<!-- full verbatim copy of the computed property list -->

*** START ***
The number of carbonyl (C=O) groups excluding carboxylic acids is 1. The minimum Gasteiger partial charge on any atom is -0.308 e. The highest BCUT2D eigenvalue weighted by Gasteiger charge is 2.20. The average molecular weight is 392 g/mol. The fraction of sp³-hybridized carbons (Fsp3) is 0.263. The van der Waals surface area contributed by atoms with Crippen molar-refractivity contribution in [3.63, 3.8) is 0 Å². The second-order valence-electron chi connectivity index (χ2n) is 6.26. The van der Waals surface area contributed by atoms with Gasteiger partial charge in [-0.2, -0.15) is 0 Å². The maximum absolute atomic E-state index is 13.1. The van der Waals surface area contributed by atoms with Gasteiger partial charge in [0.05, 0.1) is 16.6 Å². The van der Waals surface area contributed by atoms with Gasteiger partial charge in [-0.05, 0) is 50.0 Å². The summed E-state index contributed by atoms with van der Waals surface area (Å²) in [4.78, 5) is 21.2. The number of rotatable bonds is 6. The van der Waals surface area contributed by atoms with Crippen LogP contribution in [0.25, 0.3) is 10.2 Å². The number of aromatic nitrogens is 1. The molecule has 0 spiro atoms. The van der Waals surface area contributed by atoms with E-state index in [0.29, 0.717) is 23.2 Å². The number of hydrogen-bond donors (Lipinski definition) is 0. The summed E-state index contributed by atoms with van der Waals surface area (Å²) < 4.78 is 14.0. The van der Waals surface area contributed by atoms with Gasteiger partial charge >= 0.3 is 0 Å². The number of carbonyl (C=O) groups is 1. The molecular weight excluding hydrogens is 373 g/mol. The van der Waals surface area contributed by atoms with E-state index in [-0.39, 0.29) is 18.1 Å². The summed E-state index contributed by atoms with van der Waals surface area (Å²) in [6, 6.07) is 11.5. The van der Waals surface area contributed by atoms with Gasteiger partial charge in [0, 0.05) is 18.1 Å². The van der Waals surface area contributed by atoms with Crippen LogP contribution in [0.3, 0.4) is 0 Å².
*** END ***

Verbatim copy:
The number of carbonyl (C=O) groups excluding carboxylic acids is 1. The minimum Gasteiger partial charge on any atom is -0.308 e. The highest BCUT2D eigenvalue weighted by Gasteiger charge is 2.20. The average molecular weight is 392 g/mol. The fraction of sp³-hybridized carbons (Fsp3) is 0.263. The van der Waals surface area contributed by atoms with Crippen molar-refractivity contribution in [3.63, 3.8) is 0 Å². The second-order valence-electron chi connectivity index (χ2n) is 6.26. The van der Waals surface area contributed by atoms with Gasteiger partial charge in [-0.2, -0.15) is 0 Å². The maximum absolute atomic E-state index is 13.1. The van der Waals surface area contributed by atoms with Gasteiger partial charge in [0.05, 0.1) is 16.6 Å². The van der Waals surface area contributed by atoms with Gasteiger partial charge in [-0.05, 0) is 50.0 Å². The summed E-state index contributed by atoms with van der Waals surface area (Å²) in [4.78, 5) is 21.2. The number of rotatable bonds is 6. The van der Waals surface area contributed by atoms with Crippen LogP contribution in [0.25, 0.3) is 10.2 Å². The number of aromatic nitrogens is 1. The molecule has 0 spiro atoms. The van der Waals surface area contributed by atoms with E-state index in [0.29, 0.717) is 23.2 Å². The number of hydrogen-bond donors (Lipinski definition) is 0. The summed E-state index contributed by atoms with van der Waals surface area (Å²) < 4.78 is 14.0. The van der Waals surface area contributed by atoms with Gasteiger partial charge >= 0.3 is 0 Å². The number of carbonyl (C=O) groups is 1. The molecular weight excluding hydrogens is 373 g/mol. The van der Waals surface area contributed by atoms with E-state index in [-0.39, 0.29) is 18.1 Å². The summed E-state index contributed by atoms with van der Waals surface area (Å²) in [6, 6.07) is 11.5. The van der Waals surface area contributed by atoms with Gasteiger partial charge in [0, 0.05) is 18.1 Å². The van der Waals surface area contributed by atoms with Crippen LogP contribution in [0.3, 0.4) is 0 Å².